In 2015, the appearance of a blood moon at the outset of Sukkot only served to amplify eschatological hopes. Biblical prophecies about a blood moon found in the books of Joel and Revelation directly link it to the militant initiation of a literal time when the Jewish Messiah will begin a global reign. The appearance of a blood moon amplified that anticipation around the world, especially by conservative evangelicals and Christian charismatics. Among the former, there often is an emphasis on biblical prophecies about “end times,” and among the latter a focus on “signs and wonders,” things like miraculous healings, speaking in tongues, prophetic “words,” ecstasy in worship and signs in the skies. 

Beginning at about 3 o’clock in the morning on that September day, crowds of journalists, curiosity seekers and religious tour groups gathered at a popular lookout just below the Seven Arches Hotel on the Mount of Olives. The blood moon, when it appeared, was impressive but not imposing. Seeing it up close required a good telephoto lens. The sight that did impose was groups of tourists dressed in elaborate costumes, some as Roman-like soldiers, including capes and swords; others in wedding gowns. Their hope was to greet the Messiah as he descended on the Mount of Olives, joining him in warfare and marriage as he began his global reign.

These apparent victims of a collective form of Jerusalem Syndrome soon left for their homes elsewhere in the world. Other groups, however, make their homes in Jerusalem. 

One such group was founded by Horatio and Anna Spafford. Together with eleven other adults and three children, they moved from Chicago to Jerusalem, where they founded the American Colony, today a well-known hotel.

Many Christians know about the tragic loss experienced by the Spaffords when, on November 22, 1873, Anna Spafford and her four daughters were traveling to France aboard a steamer called the Ville du Havre. In the middle of the Atlantic Ocean at about 2 o’clock that morning, the Ville du Havre was struck across the bow by a British iron clipper called the Loch Earn. In less than 12 minutes, the Ville du Havre sank beneath the sea, taking the lives of 226 passengers.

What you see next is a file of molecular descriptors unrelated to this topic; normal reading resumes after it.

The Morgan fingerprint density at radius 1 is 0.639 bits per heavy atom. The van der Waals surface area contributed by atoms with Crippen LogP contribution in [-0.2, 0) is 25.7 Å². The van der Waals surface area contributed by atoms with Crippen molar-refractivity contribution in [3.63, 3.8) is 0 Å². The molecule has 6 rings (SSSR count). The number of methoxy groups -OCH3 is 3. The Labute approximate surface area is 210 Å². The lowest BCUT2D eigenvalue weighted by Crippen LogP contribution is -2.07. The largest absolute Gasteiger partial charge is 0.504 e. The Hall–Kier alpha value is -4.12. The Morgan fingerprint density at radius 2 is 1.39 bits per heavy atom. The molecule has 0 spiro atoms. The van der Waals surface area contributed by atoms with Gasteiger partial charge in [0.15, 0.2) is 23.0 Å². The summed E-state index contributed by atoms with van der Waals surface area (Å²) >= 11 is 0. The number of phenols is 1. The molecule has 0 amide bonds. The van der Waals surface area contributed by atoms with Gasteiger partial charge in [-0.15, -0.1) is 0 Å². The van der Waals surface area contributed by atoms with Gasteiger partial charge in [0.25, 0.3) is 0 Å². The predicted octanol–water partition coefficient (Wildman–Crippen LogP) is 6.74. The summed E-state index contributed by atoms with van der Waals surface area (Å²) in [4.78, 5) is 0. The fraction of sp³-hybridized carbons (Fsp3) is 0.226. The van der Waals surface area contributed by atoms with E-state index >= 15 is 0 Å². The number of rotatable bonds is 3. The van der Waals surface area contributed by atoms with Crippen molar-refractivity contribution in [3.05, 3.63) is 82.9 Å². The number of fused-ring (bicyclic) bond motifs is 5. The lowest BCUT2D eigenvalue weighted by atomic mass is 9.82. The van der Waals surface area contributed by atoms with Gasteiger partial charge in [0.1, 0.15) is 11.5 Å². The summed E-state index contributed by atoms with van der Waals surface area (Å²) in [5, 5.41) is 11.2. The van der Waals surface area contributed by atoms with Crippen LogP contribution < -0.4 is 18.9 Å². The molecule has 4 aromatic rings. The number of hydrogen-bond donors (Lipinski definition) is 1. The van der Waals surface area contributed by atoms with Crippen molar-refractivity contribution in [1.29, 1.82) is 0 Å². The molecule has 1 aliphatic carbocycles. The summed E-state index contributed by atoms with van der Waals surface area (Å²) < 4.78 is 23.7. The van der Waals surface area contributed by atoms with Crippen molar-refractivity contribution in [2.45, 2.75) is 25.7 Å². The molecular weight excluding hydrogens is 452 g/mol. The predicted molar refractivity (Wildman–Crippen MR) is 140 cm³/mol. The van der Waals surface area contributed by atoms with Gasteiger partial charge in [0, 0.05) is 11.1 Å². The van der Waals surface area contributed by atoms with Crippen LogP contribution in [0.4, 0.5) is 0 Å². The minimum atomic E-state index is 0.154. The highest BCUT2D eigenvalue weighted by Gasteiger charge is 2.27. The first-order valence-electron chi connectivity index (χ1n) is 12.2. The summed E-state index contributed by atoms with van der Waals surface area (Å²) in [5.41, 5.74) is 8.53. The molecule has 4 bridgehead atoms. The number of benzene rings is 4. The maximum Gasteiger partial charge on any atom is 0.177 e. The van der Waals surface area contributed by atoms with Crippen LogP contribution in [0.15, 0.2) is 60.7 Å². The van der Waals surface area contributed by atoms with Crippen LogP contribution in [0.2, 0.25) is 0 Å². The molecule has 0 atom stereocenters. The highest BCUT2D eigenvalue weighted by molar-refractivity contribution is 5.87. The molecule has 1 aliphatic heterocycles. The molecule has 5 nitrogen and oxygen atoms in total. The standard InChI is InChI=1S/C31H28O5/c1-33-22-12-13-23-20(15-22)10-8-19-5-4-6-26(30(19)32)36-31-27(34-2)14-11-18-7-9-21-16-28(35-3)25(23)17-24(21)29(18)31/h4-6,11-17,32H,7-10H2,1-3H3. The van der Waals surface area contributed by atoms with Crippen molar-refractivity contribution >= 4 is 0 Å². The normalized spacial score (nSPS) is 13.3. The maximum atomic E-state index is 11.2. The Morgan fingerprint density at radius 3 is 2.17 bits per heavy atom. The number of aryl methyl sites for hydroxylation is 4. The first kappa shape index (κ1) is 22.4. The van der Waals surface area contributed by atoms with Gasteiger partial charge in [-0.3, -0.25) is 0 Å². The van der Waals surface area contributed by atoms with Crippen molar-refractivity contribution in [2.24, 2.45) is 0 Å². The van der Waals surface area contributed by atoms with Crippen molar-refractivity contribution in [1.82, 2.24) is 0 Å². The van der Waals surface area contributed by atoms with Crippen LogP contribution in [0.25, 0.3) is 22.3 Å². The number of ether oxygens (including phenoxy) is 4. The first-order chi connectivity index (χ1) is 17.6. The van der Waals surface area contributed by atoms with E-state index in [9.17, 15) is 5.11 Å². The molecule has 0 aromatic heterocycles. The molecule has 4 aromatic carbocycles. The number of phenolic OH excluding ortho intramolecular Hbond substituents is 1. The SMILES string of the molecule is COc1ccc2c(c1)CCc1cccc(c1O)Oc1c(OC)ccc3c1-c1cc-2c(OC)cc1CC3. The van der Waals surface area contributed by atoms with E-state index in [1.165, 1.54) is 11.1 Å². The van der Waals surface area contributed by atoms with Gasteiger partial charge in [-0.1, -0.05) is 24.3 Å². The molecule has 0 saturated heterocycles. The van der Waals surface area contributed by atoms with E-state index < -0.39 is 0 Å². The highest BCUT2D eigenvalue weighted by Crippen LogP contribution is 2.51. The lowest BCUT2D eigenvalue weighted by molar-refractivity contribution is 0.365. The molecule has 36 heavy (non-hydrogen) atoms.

Among the dead were the Spaffords’ four daughters. One of the 87 who survived was Horatio’s wife, Anna. Found unconscious and floating on a piece of wood, she was rescued from the sea. Nine days later, after landing in Wales, she sent a telegram to her husband. “I alone survived,” it read. “What shall I do?”

Immediately departing to join his wife, the captain of Horatio’s vessel made a point to tell him when the ship was at the spot where his four daughters drowned. It was then and during the remainder of his voyage that Spafford penned a poem that has since become a beloved Christian hymn.

When peace like a river attendeth my way,

When sorrows like sea billows roll,

Whatever my lot, thou has taught me to say,

“It is well, it is well, with my soul.”

Eight years later, in 1881, suffering from apparent symptoms of complicated grief, the Spaffords and two daughters born after the shipwreck set sail for Jerusalem. After giving up his law practice, Horatio dove into religious convictions, especially with respect to redemption, life after death, and Jesus’s second coming. Upon arrival in Jerusalem, those convictions blossomed into significant social aid to Jews and Arabs – and into significant departures from mainstream evangelical beliefs. Firmly believing they would welcome Jesus upon his return, the community struggled with financial and relational issues, especially after October 16, 1888, when Horatio, regarded as an Elijah figure, died of malaria and without a second coming.

Although socially benign, the Spaffords’ story of likely Jerusalem Syndrome manifested by a group illustrates its complexity when superimposed on “idiosyncratic ideations,’’ in this case issues of theology and complicated grief.

 Pilgrims walk outside the Church of the Holy Sepulcher in Jerusalem’s Old City. Jerusalem syndrome can cause visitors to be so overcome by the spiritual magnitude of the city that they believe they are prophets or characters from the Bible.  (credit: AMMAR AWAD/REUTERS)